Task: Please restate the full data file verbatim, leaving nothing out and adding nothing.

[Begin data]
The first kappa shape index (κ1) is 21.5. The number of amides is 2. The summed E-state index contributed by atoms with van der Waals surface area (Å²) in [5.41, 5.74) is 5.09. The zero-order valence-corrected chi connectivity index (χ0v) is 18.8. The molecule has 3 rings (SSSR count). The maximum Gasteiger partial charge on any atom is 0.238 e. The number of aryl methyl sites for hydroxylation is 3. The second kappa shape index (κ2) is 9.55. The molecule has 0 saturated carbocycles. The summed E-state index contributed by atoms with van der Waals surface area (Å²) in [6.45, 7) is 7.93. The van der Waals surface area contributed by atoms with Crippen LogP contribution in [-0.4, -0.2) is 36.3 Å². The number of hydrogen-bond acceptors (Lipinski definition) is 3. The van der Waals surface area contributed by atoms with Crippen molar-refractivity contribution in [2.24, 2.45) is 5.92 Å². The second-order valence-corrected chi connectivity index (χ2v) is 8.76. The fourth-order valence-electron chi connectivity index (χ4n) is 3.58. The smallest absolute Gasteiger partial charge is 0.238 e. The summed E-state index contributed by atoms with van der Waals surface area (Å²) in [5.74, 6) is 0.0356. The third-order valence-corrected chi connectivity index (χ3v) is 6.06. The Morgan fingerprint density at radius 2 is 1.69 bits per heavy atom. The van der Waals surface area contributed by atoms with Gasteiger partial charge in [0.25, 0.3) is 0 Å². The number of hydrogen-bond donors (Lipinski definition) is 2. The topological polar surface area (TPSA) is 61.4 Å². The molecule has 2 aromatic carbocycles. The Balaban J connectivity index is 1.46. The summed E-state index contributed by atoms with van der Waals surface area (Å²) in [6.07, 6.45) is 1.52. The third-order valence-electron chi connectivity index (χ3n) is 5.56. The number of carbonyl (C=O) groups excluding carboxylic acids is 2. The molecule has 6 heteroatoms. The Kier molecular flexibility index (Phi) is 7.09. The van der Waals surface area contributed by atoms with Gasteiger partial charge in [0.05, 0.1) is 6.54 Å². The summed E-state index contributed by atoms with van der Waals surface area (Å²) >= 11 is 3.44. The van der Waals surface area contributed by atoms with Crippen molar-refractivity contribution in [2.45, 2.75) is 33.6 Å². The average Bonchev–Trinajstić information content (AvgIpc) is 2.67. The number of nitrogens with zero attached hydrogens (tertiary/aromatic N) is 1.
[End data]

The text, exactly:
The first kappa shape index (κ1) is 21.5. The number of amides is 2. The summed E-state index contributed by atoms with van der Waals surface area (Å²) in [5.41, 5.74) is 5.09. The zero-order valence-corrected chi connectivity index (χ0v) is 18.8. The molecule has 3 rings (SSSR count). The maximum Gasteiger partial charge on any atom is 0.238 e. The number of aryl methyl sites for hydroxylation is 3. The second kappa shape index (κ2) is 9.55. The molecule has 0 saturated carbocycles. The summed E-state index contributed by atoms with van der Waals surface area (Å²) in [6.45, 7) is 7.93. The van der Waals surface area contributed by atoms with Crippen LogP contribution in [-0.4, -0.2) is 36.3 Å². The number of hydrogen-bond acceptors (Lipinski definition) is 3. The van der Waals surface area contributed by atoms with Crippen molar-refractivity contribution in [2.24, 2.45) is 5.92 Å². The second-order valence-corrected chi connectivity index (χ2v) is 8.76. The fourth-order valence-electron chi connectivity index (χ4n) is 3.58. The smallest absolute Gasteiger partial charge is 0.238 e. The summed E-state index contributed by atoms with van der Waals surface area (Å²) in [5.74, 6) is 0.0356. The third-order valence-corrected chi connectivity index (χ3v) is 6.06. The Morgan fingerprint density at radius 2 is 1.69 bits per heavy atom. The van der Waals surface area contributed by atoms with Gasteiger partial charge in [0.25, 0.3) is 0 Å². The number of hydrogen-bond donors (Lipinski definition) is 2. The topological polar surface area (TPSA) is 61.4 Å². The molecule has 2 aromatic carbocycles. The Balaban J connectivity index is 1.46. The summed E-state index contributed by atoms with van der Waals surface area (Å²) in [6.07, 6.45) is 1.52. The third-order valence-electron chi connectivity index (χ3n) is 5.56. The number of carbonyl (C=O) groups excluding carboxylic acids is 2. The molecule has 6 heteroatoms. The Kier molecular flexibility index (Phi) is 7.09. The van der Waals surface area contributed by atoms with Gasteiger partial charge in [0.05, 0.1) is 6.54 Å². The summed E-state index contributed by atoms with van der Waals surface area (Å²) >= 11 is 3.44. The van der Waals surface area contributed by atoms with Crippen molar-refractivity contribution in [2.45, 2.75) is 33.6 Å². The average Bonchev–Trinajstić information content (AvgIpc) is 2.67. The number of nitrogens with zero attached hydrogens (tertiary/aromatic N) is 1.